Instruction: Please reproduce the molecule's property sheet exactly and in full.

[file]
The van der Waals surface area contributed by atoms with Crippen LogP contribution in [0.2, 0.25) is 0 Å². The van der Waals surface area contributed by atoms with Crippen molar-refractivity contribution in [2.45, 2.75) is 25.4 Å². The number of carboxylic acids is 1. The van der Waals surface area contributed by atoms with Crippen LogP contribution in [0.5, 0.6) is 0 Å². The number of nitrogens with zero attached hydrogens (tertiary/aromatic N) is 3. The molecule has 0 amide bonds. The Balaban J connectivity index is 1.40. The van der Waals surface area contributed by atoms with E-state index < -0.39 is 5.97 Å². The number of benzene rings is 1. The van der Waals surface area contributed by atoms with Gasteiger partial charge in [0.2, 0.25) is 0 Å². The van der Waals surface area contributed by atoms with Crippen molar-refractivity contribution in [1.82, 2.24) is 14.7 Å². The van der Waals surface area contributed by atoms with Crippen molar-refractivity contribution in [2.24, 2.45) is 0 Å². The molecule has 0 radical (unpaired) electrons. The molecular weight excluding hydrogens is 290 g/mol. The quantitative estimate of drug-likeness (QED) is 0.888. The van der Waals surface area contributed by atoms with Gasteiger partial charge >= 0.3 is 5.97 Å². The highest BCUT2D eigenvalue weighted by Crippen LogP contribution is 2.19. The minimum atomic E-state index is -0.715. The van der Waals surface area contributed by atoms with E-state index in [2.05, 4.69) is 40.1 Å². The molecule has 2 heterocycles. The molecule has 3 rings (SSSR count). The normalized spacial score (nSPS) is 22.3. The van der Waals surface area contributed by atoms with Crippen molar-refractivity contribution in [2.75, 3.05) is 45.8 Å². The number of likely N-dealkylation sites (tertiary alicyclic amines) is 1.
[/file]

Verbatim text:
The van der Waals surface area contributed by atoms with Crippen LogP contribution in [0.2, 0.25) is 0 Å². The van der Waals surface area contributed by atoms with Crippen molar-refractivity contribution in [2.45, 2.75) is 25.4 Å². The number of carboxylic acids is 1. The van der Waals surface area contributed by atoms with Crippen LogP contribution in [0.5, 0.6) is 0 Å². The number of nitrogens with zero attached hydrogens (tertiary/aromatic N) is 3. The molecule has 0 amide bonds. The Balaban J connectivity index is 1.40. The van der Waals surface area contributed by atoms with E-state index < -0.39 is 5.97 Å². The number of benzene rings is 1. The van der Waals surface area contributed by atoms with Gasteiger partial charge in [0.2, 0.25) is 0 Å². The van der Waals surface area contributed by atoms with Crippen molar-refractivity contribution in [1.82, 2.24) is 14.7 Å². The van der Waals surface area contributed by atoms with Crippen molar-refractivity contribution in [2.24, 2.45) is 0 Å². The molecule has 0 radical (unpaired) electrons. The molecular weight excluding hydrogens is 290 g/mol. The quantitative estimate of drug-likeness (QED) is 0.888. The van der Waals surface area contributed by atoms with Gasteiger partial charge >= 0.3 is 5.97 Å². The highest BCUT2D eigenvalue weighted by Crippen LogP contribution is 2.19. The minimum atomic E-state index is -0.715. The van der Waals surface area contributed by atoms with E-state index in [2.05, 4.69) is 40.1 Å². The molecule has 2 heterocycles. The molecule has 3 rings (SSSR count). The normalized spacial score (nSPS) is 22.3. The van der Waals surface area contributed by atoms with Crippen molar-refractivity contribution in [2.75, 3.05) is 45.8 Å². The number of likely N-dealkylation sites (tertiary alicyclic amines) is 1.